On 12th October 2020, the United Nations signed a five years cooperation agreement with Somalia. The cooperation is aimed at achieving what the parties termed as “peace, stability and prosperity for all Somalis”.

The agreement replaces the UN Strategic Framework, which is to expire at the end of 2020. The new UN Sustainable Development Cooperation Framework (UNCF) signed by the government of Somalia was seen as a major breakthrough by the government.

According to the UN, the UNCF has closely been aligned to Somalia’s National Development Plan and is intended to ‘support government-owned and government-led priorities”.

The cooperation is specifically intended to focus on the promotion of inclusivity in politics and reconciliation; security and rule of law; economic development and social development.

On the announcement, the President of Somaliland, Mr Musa Bihi was quick to suspend all UN humanitarian engagements and other activities. The president accused the United Nations envoy to Somalia, Mr James Swan, of condescending attitude towards Somaliland.

Given the furore from Somaliland, Adam Abdelmoula, the UN resident representative claim that the UNCF was an “impressive achievement of collaboration across levels of the UN, Government and other stakeholders” seem not entirely correct.

The deep resentment of the UN’s continued romance with Somalia stems from what is viewed in Somaliland as the UN’s overt refusal to acknowledge the de facto reality of Somaliland for the past 30 years.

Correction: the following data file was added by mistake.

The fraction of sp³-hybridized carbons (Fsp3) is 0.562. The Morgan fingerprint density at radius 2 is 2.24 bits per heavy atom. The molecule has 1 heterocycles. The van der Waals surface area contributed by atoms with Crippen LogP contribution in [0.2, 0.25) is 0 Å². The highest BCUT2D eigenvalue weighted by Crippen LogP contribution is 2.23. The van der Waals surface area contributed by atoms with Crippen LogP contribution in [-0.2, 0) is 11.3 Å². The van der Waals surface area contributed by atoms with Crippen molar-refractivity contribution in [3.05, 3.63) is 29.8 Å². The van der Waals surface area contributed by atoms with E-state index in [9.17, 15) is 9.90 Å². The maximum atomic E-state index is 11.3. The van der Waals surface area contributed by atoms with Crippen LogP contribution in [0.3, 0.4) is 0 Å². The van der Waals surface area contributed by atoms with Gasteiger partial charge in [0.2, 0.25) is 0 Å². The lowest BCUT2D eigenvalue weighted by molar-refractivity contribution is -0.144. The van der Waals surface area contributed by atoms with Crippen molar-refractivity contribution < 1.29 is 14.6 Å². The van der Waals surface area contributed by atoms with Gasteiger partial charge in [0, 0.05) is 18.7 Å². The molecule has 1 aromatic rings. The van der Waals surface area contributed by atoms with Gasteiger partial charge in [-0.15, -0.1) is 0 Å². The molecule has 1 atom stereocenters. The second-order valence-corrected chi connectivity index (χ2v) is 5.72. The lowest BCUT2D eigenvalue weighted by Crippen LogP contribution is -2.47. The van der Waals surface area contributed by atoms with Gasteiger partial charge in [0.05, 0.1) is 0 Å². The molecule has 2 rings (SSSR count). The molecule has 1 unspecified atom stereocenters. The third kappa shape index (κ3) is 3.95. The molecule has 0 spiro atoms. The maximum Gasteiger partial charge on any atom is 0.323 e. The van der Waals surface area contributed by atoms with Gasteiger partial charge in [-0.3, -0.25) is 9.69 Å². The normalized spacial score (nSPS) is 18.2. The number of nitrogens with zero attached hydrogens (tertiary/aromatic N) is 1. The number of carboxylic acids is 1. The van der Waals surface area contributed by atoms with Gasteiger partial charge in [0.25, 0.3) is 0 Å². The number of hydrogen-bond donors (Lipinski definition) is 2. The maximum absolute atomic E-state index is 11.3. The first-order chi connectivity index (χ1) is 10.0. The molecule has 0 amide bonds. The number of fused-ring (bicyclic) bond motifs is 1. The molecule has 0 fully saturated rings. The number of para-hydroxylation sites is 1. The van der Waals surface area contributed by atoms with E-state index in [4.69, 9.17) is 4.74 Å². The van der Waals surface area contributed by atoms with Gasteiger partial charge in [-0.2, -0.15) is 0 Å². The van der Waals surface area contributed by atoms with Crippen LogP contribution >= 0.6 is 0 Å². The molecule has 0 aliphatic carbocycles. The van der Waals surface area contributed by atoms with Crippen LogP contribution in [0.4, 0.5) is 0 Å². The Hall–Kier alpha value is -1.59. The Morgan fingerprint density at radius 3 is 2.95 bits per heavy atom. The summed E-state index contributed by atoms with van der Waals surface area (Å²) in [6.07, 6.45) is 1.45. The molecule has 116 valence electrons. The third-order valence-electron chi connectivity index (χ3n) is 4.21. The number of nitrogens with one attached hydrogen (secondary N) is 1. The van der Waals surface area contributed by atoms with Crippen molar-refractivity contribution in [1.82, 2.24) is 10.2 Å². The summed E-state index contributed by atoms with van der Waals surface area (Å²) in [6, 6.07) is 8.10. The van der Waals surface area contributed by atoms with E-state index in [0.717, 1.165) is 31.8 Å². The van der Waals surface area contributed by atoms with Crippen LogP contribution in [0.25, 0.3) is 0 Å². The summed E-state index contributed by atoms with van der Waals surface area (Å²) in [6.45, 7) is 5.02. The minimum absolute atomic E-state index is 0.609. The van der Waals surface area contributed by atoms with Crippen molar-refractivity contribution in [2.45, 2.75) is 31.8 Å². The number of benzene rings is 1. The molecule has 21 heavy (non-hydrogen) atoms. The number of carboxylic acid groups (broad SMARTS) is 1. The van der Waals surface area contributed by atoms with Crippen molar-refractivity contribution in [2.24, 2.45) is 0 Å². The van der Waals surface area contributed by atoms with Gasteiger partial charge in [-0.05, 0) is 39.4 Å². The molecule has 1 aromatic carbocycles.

Back in 2017 when the UN signed the Strategic Framework, the signatories had provided clear and specific goals that the agreement was to achieve. Although the UN claimed it to be successful, the reality on the ground is quite different.  On all front Somalia is still far from realizing any meaningful positive change.

A recent report by the BBC gave a completely different picture from what the Agency will have us believe. The BBC quoting the Hiraal Institute said that the militant group, Al Shabaab collects at least $15 million a month with more than half coming from Mogadishu.

A Somaliland political commentator based in London, Mr. Abdinasir pointed out the difficulty of selling the UNCF to Somaliland.  He argues that claims by the UN and applauded by the administration garrisoned in Villa Somalia cannot pass any test. He goes on the say that “we are yet to get transparent and credible auditing of UN expenditures in Somalia” and this is despite suspicion corruption, huge expenditures in Nairobi and even possibly indirectly contributing to the said taxes by Al Shabaab.

It is extremely hard to see this impasse between UN and Somaliland gets resolved quickly. For one, the close alignment of the UNCF and Somalia government’s National Development Plan and priorities cannot conceivably by palatable to the Somaliland administration as such acquiescence will be tantamount to Somaliland surrender to the administration based in Villa Somalia.

Secondly, the current Somaliland president, Mr. Musa Bihi has amply demonstrated his diplomatic stamina in his engagement with the Chinese regarding the Taiwan relations. Mr James Swan has his work cut out.

Ahmed Aideed

Political Columnist


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